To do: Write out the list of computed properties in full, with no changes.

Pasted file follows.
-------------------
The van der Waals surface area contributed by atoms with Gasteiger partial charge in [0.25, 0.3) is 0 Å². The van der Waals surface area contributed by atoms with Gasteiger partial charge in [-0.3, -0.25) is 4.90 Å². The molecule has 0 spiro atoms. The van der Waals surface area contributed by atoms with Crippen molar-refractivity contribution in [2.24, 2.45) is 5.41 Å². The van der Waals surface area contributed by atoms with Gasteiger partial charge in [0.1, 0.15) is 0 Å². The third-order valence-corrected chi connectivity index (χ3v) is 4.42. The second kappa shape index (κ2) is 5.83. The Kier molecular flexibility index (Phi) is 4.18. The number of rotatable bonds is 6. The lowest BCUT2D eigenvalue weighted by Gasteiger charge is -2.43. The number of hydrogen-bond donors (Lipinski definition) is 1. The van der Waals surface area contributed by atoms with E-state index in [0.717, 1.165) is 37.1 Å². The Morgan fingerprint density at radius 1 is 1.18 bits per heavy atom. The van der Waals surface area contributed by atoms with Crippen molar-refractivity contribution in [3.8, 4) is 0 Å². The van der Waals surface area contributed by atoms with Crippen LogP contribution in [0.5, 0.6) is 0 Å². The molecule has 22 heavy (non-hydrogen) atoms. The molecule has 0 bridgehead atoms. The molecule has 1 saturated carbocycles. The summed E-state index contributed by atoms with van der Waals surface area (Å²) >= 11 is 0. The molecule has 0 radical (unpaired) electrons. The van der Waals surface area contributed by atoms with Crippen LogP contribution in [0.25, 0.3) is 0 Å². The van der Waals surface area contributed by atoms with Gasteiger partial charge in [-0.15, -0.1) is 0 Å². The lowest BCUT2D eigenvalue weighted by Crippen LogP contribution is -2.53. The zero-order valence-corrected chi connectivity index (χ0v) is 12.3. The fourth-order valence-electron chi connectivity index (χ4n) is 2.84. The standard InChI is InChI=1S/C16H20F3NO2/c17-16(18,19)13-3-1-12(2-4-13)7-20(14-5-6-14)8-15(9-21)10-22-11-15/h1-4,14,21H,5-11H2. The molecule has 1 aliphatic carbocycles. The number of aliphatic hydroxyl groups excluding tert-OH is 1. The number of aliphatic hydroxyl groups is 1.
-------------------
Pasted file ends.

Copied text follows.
The van der Waals surface area contributed by atoms with Gasteiger partial charge in [0.25, 0.3) is 0 Å². The van der Waals surface area contributed by atoms with Gasteiger partial charge in [-0.3, -0.25) is 4.90 Å². The molecule has 0 spiro atoms. The van der Waals surface area contributed by atoms with Crippen molar-refractivity contribution in [2.24, 2.45) is 5.41 Å². The van der Waals surface area contributed by atoms with Gasteiger partial charge in [0.1, 0.15) is 0 Å². The third-order valence-corrected chi connectivity index (χ3v) is 4.42. The second kappa shape index (κ2) is 5.83. The Kier molecular flexibility index (Phi) is 4.18. The number of rotatable bonds is 6. The lowest BCUT2D eigenvalue weighted by Gasteiger charge is -2.43. The number of hydrogen-bond donors (Lipinski definition) is 1. The van der Waals surface area contributed by atoms with E-state index in [0.717, 1.165) is 37.1 Å². The Morgan fingerprint density at radius 1 is 1.18 bits per heavy atom. The van der Waals surface area contributed by atoms with Crippen molar-refractivity contribution in [3.8, 4) is 0 Å². The van der Waals surface area contributed by atoms with Crippen LogP contribution in [0.5, 0.6) is 0 Å². The molecule has 22 heavy (non-hydrogen) atoms. The molecule has 0 bridgehead atoms. The molecule has 1 saturated carbocycles. The summed E-state index contributed by atoms with van der Waals surface area (Å²) >= 11 is 0. The molecule has 0 radical (unpaired) electrons. The van der Waals surface area contributed by atoms with Crippen LogP contribution in [0.25, 0.3) is 0 Å². The van der Waals surface area contributed by atoms with Gasteiger partial charge in [-0.15, -0.1) is 0 Å². The lowest BCUT2D eigenvalue weighted by Crippen LogP contribution is -2.53. The zero-order valence-corrected chi connectivity index (χ0v) is 12.3. The fourth-order valence-electron chi connectivity index (χ4n) is 2.84. The standard InChI is InChI=1S/C16H20F3NO2/c17-16(18,19)13-3-1-12(2-4-13)7-20(14-5-6-14)8-15(9-21)10-22-11-15/h1-4,14,21H,5-11H2. The molecule has 1 aliphatic carbocycles. The number of aliphatic hydroxyl groups excluding tert-OH is 1. The number of aliphatic hydroxyl groups is 1.